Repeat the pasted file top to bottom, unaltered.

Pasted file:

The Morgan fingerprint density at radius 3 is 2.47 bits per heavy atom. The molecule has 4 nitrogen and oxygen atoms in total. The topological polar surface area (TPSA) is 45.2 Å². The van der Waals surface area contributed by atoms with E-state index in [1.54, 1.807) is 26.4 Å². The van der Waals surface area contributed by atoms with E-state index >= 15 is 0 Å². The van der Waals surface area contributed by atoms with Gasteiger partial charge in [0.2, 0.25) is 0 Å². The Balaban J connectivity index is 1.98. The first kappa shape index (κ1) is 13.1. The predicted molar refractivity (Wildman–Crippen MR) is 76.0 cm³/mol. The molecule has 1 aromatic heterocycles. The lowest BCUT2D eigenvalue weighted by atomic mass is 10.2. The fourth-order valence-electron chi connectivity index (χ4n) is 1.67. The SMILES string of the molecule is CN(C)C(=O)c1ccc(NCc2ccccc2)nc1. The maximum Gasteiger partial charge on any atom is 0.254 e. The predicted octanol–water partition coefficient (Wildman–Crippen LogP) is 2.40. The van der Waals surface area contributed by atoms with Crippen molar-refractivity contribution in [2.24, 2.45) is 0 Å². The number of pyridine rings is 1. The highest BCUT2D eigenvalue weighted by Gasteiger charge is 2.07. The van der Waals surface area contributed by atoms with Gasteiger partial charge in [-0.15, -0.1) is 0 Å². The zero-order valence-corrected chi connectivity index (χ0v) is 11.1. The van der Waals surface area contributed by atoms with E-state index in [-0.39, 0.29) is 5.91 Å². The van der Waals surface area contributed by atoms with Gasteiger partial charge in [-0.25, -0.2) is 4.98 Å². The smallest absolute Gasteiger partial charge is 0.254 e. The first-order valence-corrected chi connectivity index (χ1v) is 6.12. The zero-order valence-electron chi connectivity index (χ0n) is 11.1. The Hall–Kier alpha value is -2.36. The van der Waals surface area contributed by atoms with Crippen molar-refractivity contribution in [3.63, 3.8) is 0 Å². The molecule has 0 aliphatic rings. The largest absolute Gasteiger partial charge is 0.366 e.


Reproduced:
The Morgan fingerprint density at radius 3 is 2.47 bits per heavy atom. The molecule has 4 nitrogen and oxygen atoms in total. The topological polar surface area (TPSA) is 45.2 Å². The van der Waals surface area contributed by atoms with E-state index in [1.54, 1.807) is 26.4 Å². The van der Waals surface area contributed by atoms with E-state index >= 15 is 0 Å². The van der Waals surface area contributed by atoms with Gasteiger partial charge in [0.2, 0.25) is 0 Å². The Balaban J connectivity index is 1.98. The first kappa shape index (κ1) is 13.1. The predicted molar refractivity (Wildman–Crippen MR) is 76.0 cm³/mol. The molecule has 1 aromatic heterocycles. The lowest BCUT2D eigenvalue weighted by atomic mass is 10.2. The fourth-order valence-electron chi connectivity index (χ4n) is 1.67. The SMILES string of the molecule is CN(C)C(=O)c1ccc(NCc2ccccc2)nc1. The maximum Gasteiger partial charge on any atom is 0.254 e. The predicted octanol–water partition coefficient (Wildman–Crippen LogP) is 2.40. The van der Waals surface area contributed by atoms with Crippen molar-refractivity contribution in [2.24, 2.45) is 0 Å². The number of pyridine rings is 1. The highest BCUT2D eigenvalue weighted by Gasteiger charge is 2.07. The van der Waals surface area contributed by atoms with Gasteiger partial charge in [-0.15, -0.1) is 0 Å². The zero-order valence-corrected chi connectivity index (χ0v) is 11.1. The van der Waals surface area contributed by atoms with E-state index in [-0.39, 0.29) is 5.91 Å². The van der Waals surface area contributed by atoms with Gasteiger partial charge in [-0.25, -0.2) is 4.98 Å². The smallest absolute Gasteiger partial charge is 0.254 e. The first-order valence-corrected chi connectivity index (χ1v) is 6.12. The zero-order valence-electron chi connectivity index (χ0n) is 11.1. The Hall–Kier alpha value is -2.36. The van der Waals surface area contributed by atoms with Crippen molar-refractivity contribution in [3.63, 3.8) is 0 Å². The molecule has 0 aliphatic rings. The largest absolute Gasteiger partial charge is 0.366 e.